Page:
To find out, she travels the globe to visit researchers in their labs and in the field as they search for the evolutionary roots of cognition. In the process, she shows us not just the remarkable mental skills of “nonhuman” animals, but the nature of science and how we know what we know.
We learn about ant “teachers” that look, under a magnifying glass, like “Elizabethan actors or courtiers fashionably dressed in pantaloons and fancy hats” after Nigel Franks, an English behavioral ecologist, and his students painstakingly paint each one with a unique colored pattern. The work, though excruciating, helps reveal how and why each ant responds to a challenge—in this case, the destruction of the colony’s nest. The experiments, Morell reports, suggest that ants “the size of hyphens” make decisions when confronted with challenges and appear to teach their comrades to follow their lead.
We meet a German neuroscientist named Stefan Schuster who found the perfect research subject by happy accident—a supplier mistakenly sent him a big aquarium, which he filled with archerfish “just for fun.” Three years in, Schuster realized the fish could help him study how animals with small brains can make complex decisions. Archerfish, “the sharpshooters of the piscine world,” fire streams of water at prey, usually insects, on branches or leaves above the surface then race to nab them once dislodged. By analyzing videotapes of archerfish squirting and grabbing prey under a variety of conditions, Schuster concluded that the fish learn how to shoot new and difficult targets by watching a skilled colleague.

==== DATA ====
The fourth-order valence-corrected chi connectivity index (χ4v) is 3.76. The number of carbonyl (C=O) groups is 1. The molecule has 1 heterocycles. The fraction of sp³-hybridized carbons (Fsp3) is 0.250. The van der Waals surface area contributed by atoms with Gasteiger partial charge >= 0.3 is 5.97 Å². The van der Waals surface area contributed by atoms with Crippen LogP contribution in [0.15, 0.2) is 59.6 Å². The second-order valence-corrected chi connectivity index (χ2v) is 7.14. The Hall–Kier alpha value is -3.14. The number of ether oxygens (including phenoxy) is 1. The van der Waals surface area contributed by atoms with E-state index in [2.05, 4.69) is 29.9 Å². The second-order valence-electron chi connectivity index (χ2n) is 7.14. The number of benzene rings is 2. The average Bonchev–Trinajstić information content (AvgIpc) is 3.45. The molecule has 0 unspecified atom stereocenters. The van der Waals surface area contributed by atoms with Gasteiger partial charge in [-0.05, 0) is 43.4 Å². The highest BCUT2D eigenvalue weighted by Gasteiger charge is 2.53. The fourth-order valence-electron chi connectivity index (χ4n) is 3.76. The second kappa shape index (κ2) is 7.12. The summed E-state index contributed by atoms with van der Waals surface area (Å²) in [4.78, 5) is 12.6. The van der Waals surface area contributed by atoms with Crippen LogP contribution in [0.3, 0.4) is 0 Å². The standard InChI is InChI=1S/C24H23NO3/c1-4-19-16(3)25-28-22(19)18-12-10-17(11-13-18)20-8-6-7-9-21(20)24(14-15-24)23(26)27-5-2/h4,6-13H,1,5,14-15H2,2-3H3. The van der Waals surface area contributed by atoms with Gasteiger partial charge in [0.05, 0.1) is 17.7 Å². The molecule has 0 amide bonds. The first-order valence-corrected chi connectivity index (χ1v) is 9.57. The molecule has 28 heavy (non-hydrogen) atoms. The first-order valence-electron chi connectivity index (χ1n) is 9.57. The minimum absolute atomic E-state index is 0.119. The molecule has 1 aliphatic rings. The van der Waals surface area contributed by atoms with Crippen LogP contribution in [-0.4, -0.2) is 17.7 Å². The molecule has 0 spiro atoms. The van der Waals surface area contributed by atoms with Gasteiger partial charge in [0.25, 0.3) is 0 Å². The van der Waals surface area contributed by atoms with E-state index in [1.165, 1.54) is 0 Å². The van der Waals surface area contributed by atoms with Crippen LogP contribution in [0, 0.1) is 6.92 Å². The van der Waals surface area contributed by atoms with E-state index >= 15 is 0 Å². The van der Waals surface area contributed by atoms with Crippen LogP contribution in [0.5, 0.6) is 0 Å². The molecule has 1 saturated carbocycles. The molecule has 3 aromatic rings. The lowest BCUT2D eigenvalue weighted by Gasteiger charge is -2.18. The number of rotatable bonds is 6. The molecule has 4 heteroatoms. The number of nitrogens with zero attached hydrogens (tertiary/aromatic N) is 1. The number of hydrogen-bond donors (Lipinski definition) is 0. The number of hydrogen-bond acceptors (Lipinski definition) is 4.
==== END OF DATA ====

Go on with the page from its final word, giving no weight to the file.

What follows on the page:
Morell goes on to introduce us to the birds that forced scientists to rethink the meaning of bird-brained (including Betty, the tool-using crow), rats that “laugh” when tickled, elephants that experience post-traumatic stress after losing their matriarch, dolphins that cooperate to help another in distress and chimps whose sophisticated social intelligence forces us to consider our own failures.
She ends, fittingly, with the latest studies of our most constant companion, the dog, a species Darwin considered closer to humans than to the wolves they descended from. The similarities between dogs and human are so striking that one group of scientists decided that studying the transition from wolf to dog would say more about the evolution of the human mind than studying the differences between chimpanzees and humans. Dogs, Morell writes, were Darwin’s “prime example of how animals, other than humans, experience ‘pleasure and pain, happiness and memory.’ ”
Morell obliterates the lines that might separate us from the rest of the animal kingdom by relating trailblazing discoveries of the emotional and intellectual lives of animals. In the process, she challenges us to rethink our ethical obligations to the creatures who share our world. Morell notes that even some of the scientists studying animal cognition wanted to know how she would address the question of what sets us apart from other animals. “That question was not the point of the book,” she told them.
“Given that we now know that we live in a world of sentient beings, not one of stimulus-response machines,” Morell writes, “we need to ask: ‘How should we treat these other emotional, thinking creatures?’ ”
For decades, critics of those advocating for the compassionate treatment of animals have argued there’s no evidence to support their claims. As Morell makes clear, that argument no longer stands.
The question, now, is: what are we going to do about it?
Hear Virginia Morell talk about Animal Wise at Pegasus Books, 2349 Shattuck Ave., Berkeley, March 14 at 7:30 p.m.